If major events in our lives are shaped by luck, are we still agents, moral and otherwise, if what we do is not fully in our control? This piece from the online journal Aeon looks at how luck does, and does not, change our thoughts on agency.
"For better or for worse, luck can sweep in from nowhere and alter our lives. You might cross the road and get hit by a car, or you might end up bumping into someone who turns out to be the love of your life. One natural way of thinking about luck is that it happens to us. Things – unexpected and uncontrolled things – happen to us. ... The problem with luck isn’t just that it can affect what we do in minor or unimportant ways (though it does this, too); the problem is that it can also affect our actions in life-altering ways. We can imagine the driver [of the truck that hits a child through no fault of the driver's] feeling a deep and miserable regret that ruins the rest of his life. And it seems that he is rational: he feels terrible because what he did, through no fault of his own, was awful. It is thus deeply unsettling to realise how much luck can affect what we do. But should we be unsettled?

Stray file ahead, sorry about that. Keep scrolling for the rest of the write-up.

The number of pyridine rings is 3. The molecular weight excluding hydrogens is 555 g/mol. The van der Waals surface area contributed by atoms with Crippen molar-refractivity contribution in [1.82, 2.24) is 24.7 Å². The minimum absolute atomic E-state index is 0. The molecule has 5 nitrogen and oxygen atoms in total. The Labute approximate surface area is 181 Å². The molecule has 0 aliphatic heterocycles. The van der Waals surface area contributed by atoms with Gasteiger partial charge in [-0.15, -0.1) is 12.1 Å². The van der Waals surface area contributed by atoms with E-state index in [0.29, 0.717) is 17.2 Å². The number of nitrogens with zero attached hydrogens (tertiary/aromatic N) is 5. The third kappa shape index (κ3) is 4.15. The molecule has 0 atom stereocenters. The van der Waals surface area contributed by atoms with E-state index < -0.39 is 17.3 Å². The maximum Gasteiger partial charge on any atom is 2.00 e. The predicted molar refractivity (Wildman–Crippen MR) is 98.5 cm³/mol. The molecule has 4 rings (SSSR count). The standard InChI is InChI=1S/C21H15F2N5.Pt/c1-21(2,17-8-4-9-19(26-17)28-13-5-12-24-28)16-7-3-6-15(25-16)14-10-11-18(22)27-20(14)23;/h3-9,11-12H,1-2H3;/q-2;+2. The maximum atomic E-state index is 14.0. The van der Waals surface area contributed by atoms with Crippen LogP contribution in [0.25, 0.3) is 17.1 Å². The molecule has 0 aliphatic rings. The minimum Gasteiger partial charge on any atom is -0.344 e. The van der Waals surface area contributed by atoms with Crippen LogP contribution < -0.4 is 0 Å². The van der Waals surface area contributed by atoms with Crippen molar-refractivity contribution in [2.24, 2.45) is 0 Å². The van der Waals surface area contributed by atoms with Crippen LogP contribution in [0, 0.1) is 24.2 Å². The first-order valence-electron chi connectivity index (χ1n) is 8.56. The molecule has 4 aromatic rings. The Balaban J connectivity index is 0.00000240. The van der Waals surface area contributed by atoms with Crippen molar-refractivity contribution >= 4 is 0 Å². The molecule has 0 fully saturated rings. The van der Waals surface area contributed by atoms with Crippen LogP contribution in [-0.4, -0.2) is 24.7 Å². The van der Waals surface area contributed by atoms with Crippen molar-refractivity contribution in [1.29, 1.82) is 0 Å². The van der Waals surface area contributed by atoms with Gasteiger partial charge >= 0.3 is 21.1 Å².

"An alternative position could hold that what we do – or what matters in what we do – just is what we control, and the rest is simply stuff that happens in the world. ... [But if] we think that our impact on the world is an important part of agency, it seems that we must accept that we can act on the world even though the impact we make is partly out of our control. We must accept that what we do depends on luck. As [British philosopher Bernard] Williams put it: ‘One’s history as an agent is a web in which anything that is the product of the will is surrounded and held up and partly formed by things that are not …’ ... Reflection on luck need not urge us to retreat to the secure but restricted domain of what we fully control; it can reaffirm our potency as agents and encourage our ambition. We can make a mark on the world and sometimes that mark can be a spectacular one. From a work of art to a strike on the football pitch, from the things we write to the meals we make, these things don’t just happen: we have to seek them out and use our skills to bring them about. And they are our actions – marks we make on the world as agents. Without accepting that we might fail, that we might end up regretting what we have done, we wouldn’t be able to achieve any of these things. There is something richer and more uplifting in recognising this, rather than living our lives in the secure but impotent realm where trying is all that matters."
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